An Airbus A320-200 operated by Pelita Air Service, a subsidiary of the state-owned energy company Pertamina, takes off from Soekarno-Hatta International Airport on Thursday. (Photo courtesy of Pelita Air)

Pertamina's Pelita Air Launches Scheduled Flight Service


APRIL 28, 2022

Jakarta. Pelita Air Service, a subsidiary of the state-owned energy company Pertamina, has made its inaugural scheduled flight from Soekarno-Hatta International Airport to I Gusti Ngurah Rai International Airport in Bali on Thursday, marking a key milestone in its transformation to tap into Indonesia's domestic air travel market. 

Pelita was the latest airline seeking to break into Indonesia's scheduled flights market as the country's airline industry is looking forward to recovery after the Covid-19 pandemic subsides. 


Dendy Kurniawan, Pelita Air's president director, said the airline chose Jakarta-Bali as the first route because it was the busiest domestic route in Indonesia. 

"This route was chosen because it is a tourist's favorite destination, as the pandemic gradually turns into an endemic," Dendy said. 

He said the airline expected full-packed flights on the route during the Idul Fitri 2022 holiday period next week and subsequent high load from business travel afterward. 

Pelita Air flies once per day from Soekarno-Hatta Airport at 09.20 a.m. Western Indonesia Time and arriving in Bali at 12.10 p.m. Central Indonesia Time. The return flight departs at 02.55 p.m and arrives at 03.45 p.m.

Pelita Air Service currently operates two narrow-body jets Airbus A320-200. In the future, the airline plans to open travel routes to other favorite tourist and business destinations in Indonesia.

"The return of regular Pelita Air flights is expected to return passengers' longing to experience a pleasant flight with Pelita Air," Deddy said.

Pelita Air began as a chartered flight under Pertamina, providing air transportation to the company's various oil and gas drilling locations across Indonesia. As of December 31, 2020, the company operates 15 helicopters and nine aircraft.

The company also has orders for 23 A320 aircraft, planned to be delivered by 2023.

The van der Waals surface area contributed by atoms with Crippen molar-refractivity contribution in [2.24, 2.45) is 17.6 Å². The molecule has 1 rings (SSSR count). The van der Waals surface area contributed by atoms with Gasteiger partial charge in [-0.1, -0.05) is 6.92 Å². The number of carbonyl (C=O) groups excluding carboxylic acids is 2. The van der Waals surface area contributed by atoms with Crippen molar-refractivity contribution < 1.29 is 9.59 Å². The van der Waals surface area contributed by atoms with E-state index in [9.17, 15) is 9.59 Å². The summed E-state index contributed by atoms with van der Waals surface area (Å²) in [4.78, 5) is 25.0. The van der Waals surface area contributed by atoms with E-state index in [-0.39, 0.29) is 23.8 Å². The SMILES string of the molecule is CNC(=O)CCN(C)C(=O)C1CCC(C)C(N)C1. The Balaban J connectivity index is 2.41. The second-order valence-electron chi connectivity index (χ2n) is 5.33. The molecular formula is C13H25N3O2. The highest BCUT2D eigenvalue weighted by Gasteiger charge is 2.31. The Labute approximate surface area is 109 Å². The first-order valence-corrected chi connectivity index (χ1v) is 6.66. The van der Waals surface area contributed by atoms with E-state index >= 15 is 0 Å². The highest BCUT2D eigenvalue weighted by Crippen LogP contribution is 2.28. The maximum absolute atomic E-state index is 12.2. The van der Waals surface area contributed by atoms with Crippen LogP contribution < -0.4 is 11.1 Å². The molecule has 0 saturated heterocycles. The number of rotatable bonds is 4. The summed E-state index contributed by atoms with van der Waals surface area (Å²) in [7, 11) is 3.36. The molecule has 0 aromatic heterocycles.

Not to Repeat Predecessors' Mistake

Minister of State-Owned Enterprises Erick Thohir, who launched the inaugural flight on Thursday, said Pelita Air's foray into the scheduled flight market was part of the government's effort to serve domestic air travelers.

Erick said pre-pandemic travel data showed that domestic travelers make up about 72 percent of Indonesia's air travels, with an economic value of approximately Rp 1,400 trillion ($96.5 billion). That compared to international air travel that generated around Rp 300 trillion for the economy.  

"This means that there is tremendous potential that the state-owned enterprises have not maximized in the domestic aviation sector," Erick said.

"So, I request and require that Pelita Air to become one of the backbones of the development of the domestic aviation industry, not international," Erick said. 

Erick doesn't want Pelita Air to repeat mistakes by its predecessors. Erick asked Pelita Air management to implement good corporate governance by prioritizing good, transparent business processes and focusing on the domestic market.

Other state-controlled airlines were marred with inefficient management and corruptions in the past. The government decided shut down Merpati Airlines last year after the pioneering airlines failed to resolve its financial troubles for years. 

Flag carrier Garuda Indonesia is also struggling to avoid bankruptcy, following years of mismanagement and corruptions by its top brass. 

"I don't hesitate if it happens again [in Pelita Air], I will report it [to the law enforcers] myself. This airline must be managed transparently, focusing on the domestic market, which I feel is an opportunity for Pelita to become big," Erick said.

With Garuda is now focus on survival, Indonesia air travel market is now controlled by Rusdi Kirana's Lion Air Group. Erick said he hoped Pelita Air can ensure domestic air travel market remains competitive.   

"We don't want Indonesia's big market to become a monopoly or oligopoly," Erick said.